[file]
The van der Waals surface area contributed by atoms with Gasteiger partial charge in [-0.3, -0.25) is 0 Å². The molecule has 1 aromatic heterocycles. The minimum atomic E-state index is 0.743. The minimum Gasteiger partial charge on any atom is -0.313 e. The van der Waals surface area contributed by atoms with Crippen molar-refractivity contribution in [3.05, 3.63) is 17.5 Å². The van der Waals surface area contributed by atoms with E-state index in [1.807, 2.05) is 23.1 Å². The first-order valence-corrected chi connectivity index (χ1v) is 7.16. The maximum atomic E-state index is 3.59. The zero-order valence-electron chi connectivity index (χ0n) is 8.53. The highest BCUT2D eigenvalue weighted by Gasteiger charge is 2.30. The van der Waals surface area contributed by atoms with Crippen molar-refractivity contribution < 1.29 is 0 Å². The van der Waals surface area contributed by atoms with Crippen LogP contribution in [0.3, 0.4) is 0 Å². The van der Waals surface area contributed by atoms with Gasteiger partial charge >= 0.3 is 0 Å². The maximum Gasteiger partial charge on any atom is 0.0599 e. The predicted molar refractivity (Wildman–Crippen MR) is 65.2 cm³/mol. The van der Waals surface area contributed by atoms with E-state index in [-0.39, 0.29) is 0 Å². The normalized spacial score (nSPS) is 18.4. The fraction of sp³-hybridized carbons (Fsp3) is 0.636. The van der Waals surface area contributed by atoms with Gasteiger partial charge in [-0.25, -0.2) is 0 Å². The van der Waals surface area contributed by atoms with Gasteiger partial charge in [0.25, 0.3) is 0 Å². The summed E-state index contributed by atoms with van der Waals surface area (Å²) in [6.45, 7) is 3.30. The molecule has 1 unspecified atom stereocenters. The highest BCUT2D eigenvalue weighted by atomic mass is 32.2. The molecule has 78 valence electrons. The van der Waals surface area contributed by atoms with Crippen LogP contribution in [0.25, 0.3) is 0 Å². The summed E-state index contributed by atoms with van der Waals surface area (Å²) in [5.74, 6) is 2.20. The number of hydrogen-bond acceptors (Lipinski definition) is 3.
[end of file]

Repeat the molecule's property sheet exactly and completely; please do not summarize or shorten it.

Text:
The van der Waals surface area contributed by atoms with Gasteiger partial charge in [-0.3, -0.25) is 0 Å². The molecule has 1 aromatic heterocycles. The minimum atomic E-state index is 0.743. The minimum Gasteiger partial charge on any atom is -0.313 e. The van der Waals surface area contributed by atoms with Crippen molar-refractivity contribution in [3.05, 3.63) is 17.5 Å². The van der Waals surface area contributed by atoms with E-state index in [1.807, 2.05) is 23.1 Å². The first-order valence-corrected chi connectivity index (χ1v) is 7.16. The maximum atomic E-state index is 3.59. The zero-order valence-electron chi connectivity index (χ0n) is 8.53. The highest BCUT2D eigenvalue weighted by Gasteiger charge is 2.30. The van der Waals surface area contributed by atoms with Crippen molar-refractivity contribution < 1.29 is 0 Å². The van der Waals surface area contributed by atoms with Crippen LogP contribution in [0.3, 0.4) is 0 Å². The van der Waals surface area contributed by atoms with Gasteiger partial charge >= 0.3 is 0 Å². The maximum Gasteiger partial charge on any atom is 0.0599 e. The predicted molar refractivity (Wildman–Crippen MR) is 65.2 cm³/mol. The van der Waals surface area contributed by atoms with E-state index in [-0.39, 0.29) is 0 Å². The normalized spacial score (nSPS) is 18.4. The fraction of sp³-hybridized carbons (Fsp3) is 0.636. The van der Waals surface area contributed by atoms with Gasteiger partial charge in [-0.25, -0.2) is 0 Å². The van der Waals surface area contributed by atoms with Gasteiger partial charge in [0.25, 0.3) is 0 Å². The summed E-state index contributed by atoms with van der Waals surface area (Å²) in [6.45, 7) is 3.30. The molecule has 1 unspecified atom stereocenters. The highest BCUT2D eigenvalue weighted by atomic mass is 32.2. The molecule has 78 valence electrons. The van der Waals surface area contributed by atoms with Crippen LogP contribution in [0.25, 0.3) is 0 Å². The summed E-state index contributed by atoms with van der Waals surface area (Å²) in [5.74, 6) is 2.20. The number of hydrogen-bond acceptors (Lipinski definition) is 3.